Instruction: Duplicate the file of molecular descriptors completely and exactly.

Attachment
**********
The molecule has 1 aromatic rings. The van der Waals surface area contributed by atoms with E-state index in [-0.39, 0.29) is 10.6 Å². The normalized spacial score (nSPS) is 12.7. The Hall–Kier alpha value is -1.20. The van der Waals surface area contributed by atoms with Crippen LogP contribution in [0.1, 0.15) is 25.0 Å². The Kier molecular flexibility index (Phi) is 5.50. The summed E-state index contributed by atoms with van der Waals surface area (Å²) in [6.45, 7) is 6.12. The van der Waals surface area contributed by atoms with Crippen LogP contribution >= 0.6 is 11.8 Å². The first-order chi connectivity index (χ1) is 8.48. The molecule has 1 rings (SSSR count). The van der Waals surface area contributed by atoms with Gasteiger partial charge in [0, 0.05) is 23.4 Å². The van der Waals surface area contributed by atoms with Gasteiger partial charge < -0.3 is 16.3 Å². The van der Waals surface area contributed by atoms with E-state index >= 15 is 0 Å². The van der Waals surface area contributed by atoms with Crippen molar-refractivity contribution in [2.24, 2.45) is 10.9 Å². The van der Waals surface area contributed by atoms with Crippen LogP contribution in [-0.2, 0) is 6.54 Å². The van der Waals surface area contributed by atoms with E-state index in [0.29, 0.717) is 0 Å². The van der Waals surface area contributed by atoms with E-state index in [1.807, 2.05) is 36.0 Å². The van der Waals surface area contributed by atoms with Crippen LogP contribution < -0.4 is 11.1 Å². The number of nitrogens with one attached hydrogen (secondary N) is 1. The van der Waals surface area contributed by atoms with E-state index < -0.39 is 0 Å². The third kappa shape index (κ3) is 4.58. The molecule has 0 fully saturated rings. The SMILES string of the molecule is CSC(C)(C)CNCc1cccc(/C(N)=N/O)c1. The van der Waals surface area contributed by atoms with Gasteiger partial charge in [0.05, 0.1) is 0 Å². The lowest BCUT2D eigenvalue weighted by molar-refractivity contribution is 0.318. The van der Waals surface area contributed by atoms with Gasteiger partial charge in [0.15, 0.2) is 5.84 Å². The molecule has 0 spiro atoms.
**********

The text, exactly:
The molecule has 1 aromatic rings. The van der Waals surface area contributed by atoms with E-state index in [-0.39, 0.29) is 10.6 Å². The normalized spacial score (nSPS) is 12.7. The Hall–Kier alpha value is -1.20. The van der Waals surface area contributed by atoms with Crippen LogP contribution in [0.1, 0.15) is 25.0 Å². The Kier molecular flexibility index (Phi) is 5.50. The summed E-state index contributed by atoms with van der Waals surface area (Å²) in [6.45, 7) is 6.12. The van der Waals surface area contributed by atoms with Crippen LogP contribution >= 0.6 is 11.8 Å². The first-order chi connectivity index (χ1) is 8.48. The molecule has 1 rings (SSSR count). The van der Waals surface area contributed by atoms with Gasteiger partial charge in [0, 0.05) is 23.4 Å². The van der Waals surface area contributed by atoms with Gasteiger partial charge < -0.3 is 16.3 Å². The van der Waals surface area contributed by atoms with E-state index >= 15 is 0 Å². The van der Waals surface area contributed by atoms with Crippen molar-refractivity contribution in [2.24, 2.45) is 10.9 Å². The van der Waals surface area contributed by atoms with Crippen LogP contribution in [-0.2, 0) is 6.54 Å². The van der Waals surface area contributed by atoms with E-state index in [0.29, 0.717) is 0 Å². The van der Waals surface area contributed by atoms with E-state index in [1.807, 2.05) is 36.0 Å². The van der Waals surface area contributed by atoms with Crippen LogP contribution < -0.4 is 11.1 Å². The number of nitrogens with one attached hydrogen (secondary N) is 1. The van der Waals surface area contributed by atoms with E-state index < -0.39 is 0 Å². The third kappa shape index (κ3) is 4.58. The molecule has 0 fully saturated rings. The SMILES string of the molecule is CSC(C)(C)CNCc1cccc(/C(N)=N/O)c1. The van der Waals surface area contributed by atoms with Gasteiger partial charge in [0.05, 0.1) is 0 Å². The lowest BCUT2D eigenvalue weighted by molar-refractivity contribution is 0.318. The van der Waals surface area contributed by atoms with Gasteiger partial charge in [0.15, 0.2) is 5.84 Å². The molecule has 0 spiro atoms.